The membrane of a cell forms the boundary of life itself. This thin, fatty mantle is the sleeve that keeps the contents of a cell firmly inside. Transport proteins within the membrane are vital for effecting contact and exchange with the outside world. This is the field that fascinates UG Professor of Biochemistry Dirk Jan Slotboom. This summer, he published two new discoveries.
By René Fransen
Research and education belong together at university. Dirk Slotboom only had time to talk about his research in the break between two lectures. ‘Can we do it in 30 minutes? That will give me more time to prepare.’ We can, because this impassioned researcher gets his message across in no time at all. He has been studying transport proteins since he started his PhD project at the UG in 1995. They are vital to life. ‘I trained as a chemist, so I tend to look at life from the reductionist angle. One of the aspects that characterizes life is the fact that it can only exist in separate compartments. Organisms can't live if the molecules aren't close together in the seclusion of a cell. And life is always out of balance. A system that is in balance with its environment is dead.’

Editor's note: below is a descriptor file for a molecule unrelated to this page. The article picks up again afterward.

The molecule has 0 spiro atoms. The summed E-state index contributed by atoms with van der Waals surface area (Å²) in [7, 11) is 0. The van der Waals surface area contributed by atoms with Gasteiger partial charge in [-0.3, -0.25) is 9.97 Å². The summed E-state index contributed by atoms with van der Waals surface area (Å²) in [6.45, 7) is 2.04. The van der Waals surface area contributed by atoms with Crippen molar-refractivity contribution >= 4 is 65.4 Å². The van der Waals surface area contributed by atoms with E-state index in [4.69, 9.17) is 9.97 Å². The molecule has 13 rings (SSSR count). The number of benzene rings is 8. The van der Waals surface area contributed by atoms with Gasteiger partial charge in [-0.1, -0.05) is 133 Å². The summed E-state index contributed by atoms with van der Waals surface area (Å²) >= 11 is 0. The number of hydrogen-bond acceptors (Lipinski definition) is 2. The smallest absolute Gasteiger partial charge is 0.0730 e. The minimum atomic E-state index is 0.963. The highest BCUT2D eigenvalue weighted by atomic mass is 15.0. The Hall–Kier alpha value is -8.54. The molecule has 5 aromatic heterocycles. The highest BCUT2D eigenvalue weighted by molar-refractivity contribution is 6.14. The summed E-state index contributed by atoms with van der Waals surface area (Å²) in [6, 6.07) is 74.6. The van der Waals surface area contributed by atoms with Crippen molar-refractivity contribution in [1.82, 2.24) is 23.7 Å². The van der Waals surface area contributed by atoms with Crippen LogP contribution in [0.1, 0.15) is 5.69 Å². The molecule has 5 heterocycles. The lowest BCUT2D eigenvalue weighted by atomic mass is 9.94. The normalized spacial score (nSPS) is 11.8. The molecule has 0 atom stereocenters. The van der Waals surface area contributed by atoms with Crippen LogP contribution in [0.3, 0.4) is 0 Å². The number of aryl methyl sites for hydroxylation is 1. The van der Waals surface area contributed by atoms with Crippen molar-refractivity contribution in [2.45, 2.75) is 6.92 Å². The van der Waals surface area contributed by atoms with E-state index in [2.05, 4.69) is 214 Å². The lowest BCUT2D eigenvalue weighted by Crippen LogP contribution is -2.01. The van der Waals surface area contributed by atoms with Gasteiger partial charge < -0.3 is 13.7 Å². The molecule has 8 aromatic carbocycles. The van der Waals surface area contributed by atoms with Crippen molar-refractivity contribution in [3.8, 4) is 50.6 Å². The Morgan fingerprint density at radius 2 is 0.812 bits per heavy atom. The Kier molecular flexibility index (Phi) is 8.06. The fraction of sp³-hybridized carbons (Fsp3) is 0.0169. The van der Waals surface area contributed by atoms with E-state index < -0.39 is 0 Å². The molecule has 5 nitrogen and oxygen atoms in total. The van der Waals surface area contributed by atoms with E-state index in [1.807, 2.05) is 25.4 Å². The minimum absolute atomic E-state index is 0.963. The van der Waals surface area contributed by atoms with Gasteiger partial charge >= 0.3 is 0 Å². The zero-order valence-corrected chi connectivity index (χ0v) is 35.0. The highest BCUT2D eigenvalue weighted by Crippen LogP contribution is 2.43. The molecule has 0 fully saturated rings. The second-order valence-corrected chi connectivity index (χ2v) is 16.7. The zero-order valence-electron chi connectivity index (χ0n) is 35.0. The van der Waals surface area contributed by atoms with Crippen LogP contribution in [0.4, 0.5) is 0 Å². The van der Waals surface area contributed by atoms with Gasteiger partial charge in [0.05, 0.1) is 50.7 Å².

The membrane serves as a boundary between the cell contents and the outside world. The transport proteins within the membrane play an important role in keeping the cell out of balance, and therefore alive. These proteins absorb building blocks, for example, and discharge waste or signal substances. The transport protein that Slotboom studied in his PhD research ensured that bacteria could absorb the amino acid glutamate. ‘This substance is an essential building block for proteins’, explains Slotboom. During his PhD research, he discovered that similar transport proteins were also present in humans. ‘Glutamate is a signal substance in our brains. Nerve cells discharge it to transmit stimuli to nearby cells. It then has to be reabsorbed quickly, because a prolonged stimulus could damage the cell.’ Problems getting rid of glutamate also play a role in certain neurological conditions, such as Huntington’s chorea and Parkinson's disease.